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Because of their disobedience, the Israelites head back toward the Red Sea in the opposite direction of the Promised Land (1).
The Israelites avoid Mt. Seir until God tells them to head in that direction. When they do, they are united with some long lost cousins, the descendants of Esau (Jacob's brother from Genesis).
The Lord tells the wandering Israelites to buy food and water from these people and not to incite any kind of violence.
If this reminds you of Jacob selling a bowl of soup to Esau back in Genesis, you're a smart cookie. The idea is that some people are commercial partners for the Israelites (these guys), while some people are just plain evil.
Next, the Israelites pass through Moabite territory. The Moabites are the descendants of Lot, the nephew of Abraham. Back in Genesis, he and Abraham parted ways, but they're still distantly related.
Blood counts for a lot in the Bible. The Israelites are not supposed to bother the Moabites because God has given this land to them as descendants of Lot. Both the Edomites and the Moabites have received their land, but the Israelites must continue wandering (9).
Basically, the text is telling us that this is common practice among the powerful and the vassals. You claim a family status (as a descendant of Lot, Esau, etc.), and God gives you some land that you have to take from whoever is currently living on it.
This gets rid of the Godless people and makes everyone happy.
The Israelites just have to take a very long road—you know, because of that evil generation.
The writer now inserts an editorial note about the Emim, a tall and powerful people who used to live in the land of the Moabites. We know that a writer from a later period in history inserted this note because he also talks about Israel driving people out of their Promised Land, which, at this point in the narrative story, hasn't even happened yet (10-12). Oops!
To make a long story a little bit shorter, thirty-eight years pass by in two verses. The generation of warriors who were afraid to take the land die—except for Joshua and Caleb. The Lord even speeds up their deaths as punishment for their lack of loyalty to God (13-15).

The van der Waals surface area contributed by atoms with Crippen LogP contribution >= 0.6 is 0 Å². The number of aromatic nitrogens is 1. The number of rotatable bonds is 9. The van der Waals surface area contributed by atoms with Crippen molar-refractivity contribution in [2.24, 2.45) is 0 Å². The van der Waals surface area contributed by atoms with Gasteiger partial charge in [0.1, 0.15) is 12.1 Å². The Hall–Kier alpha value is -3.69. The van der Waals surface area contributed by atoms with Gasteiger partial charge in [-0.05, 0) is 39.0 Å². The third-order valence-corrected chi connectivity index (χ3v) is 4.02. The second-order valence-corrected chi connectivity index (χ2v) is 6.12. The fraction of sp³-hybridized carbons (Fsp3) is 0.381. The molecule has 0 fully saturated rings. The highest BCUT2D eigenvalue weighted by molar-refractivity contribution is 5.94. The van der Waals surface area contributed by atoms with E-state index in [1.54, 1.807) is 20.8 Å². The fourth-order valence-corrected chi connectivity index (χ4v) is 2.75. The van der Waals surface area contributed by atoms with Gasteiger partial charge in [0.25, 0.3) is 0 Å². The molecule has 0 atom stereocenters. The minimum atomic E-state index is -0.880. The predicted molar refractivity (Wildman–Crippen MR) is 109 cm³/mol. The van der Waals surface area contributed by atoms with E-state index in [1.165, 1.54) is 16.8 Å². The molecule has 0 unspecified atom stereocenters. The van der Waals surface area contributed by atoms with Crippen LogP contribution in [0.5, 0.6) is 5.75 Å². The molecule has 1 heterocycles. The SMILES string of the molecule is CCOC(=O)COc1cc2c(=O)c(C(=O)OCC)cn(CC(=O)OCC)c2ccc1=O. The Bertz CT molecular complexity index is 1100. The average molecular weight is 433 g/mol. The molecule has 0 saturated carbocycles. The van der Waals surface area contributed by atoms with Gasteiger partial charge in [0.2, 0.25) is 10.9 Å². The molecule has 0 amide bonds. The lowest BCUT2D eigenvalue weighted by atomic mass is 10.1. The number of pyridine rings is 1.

God is a vengeful character, everyone. Watch out.
The Israelites head back toward the Promised Land. But this time, they're told not to attack the Ammonites because God has given them their land. Like the Moabites, the Ammonites were the descendants of Lot.
Just like in verses 10-12, the writer quickly interrupts the story to provide us with a history lesson. The narrator tells about the Ammonites taking the land of those giant people known as the Anakim. And, just for good measure, the narrator again reminds the people of the conquests of the Edomites (20-23).
The text is super repetitive, but it coolly gives the modern reader an idea of the context of the history; we may not have details on the finer cultural exports of the Edomites, but the readers of ancient times would have had all the deets.
Next up, the Lord tells the Israelites to attack King Sihon the Amorite. God wants to use this battle to make the reputation of Israel spread throughout the land and cause their enemies to fear them (24-25).
Before attacking Sihon, the Israelites offer him a peace treaty. (Check out Deuteronomy 20:10-12 for some not-so-interesting laws concerning peace treaties.)
They assure him that they only want to pass through the land and buy food and water. Hey, they've already made a similar deal with the Edomites, so why shouldn't Sihon trust them? Sihon refuses their offer because God hardens his heart—just like he hardened Pharaoh's heart a zillion times in Exodus. Kind of makes you wonder about free will, right?
The point is that God constantly feels the need to prove his power, and he uses his superpower of "hardening people's hearts" to start fights he knows he can win. Morally messy, but it would make a great movie. And it sure makes a great story.
The people destroy Sihon and kill all of the men, women, and children. There is not a single survivor left, but the Israelites are allowed to keep livestock and plunder.
This is one of the first times we start asking serious ethical questions in Deuteronomy.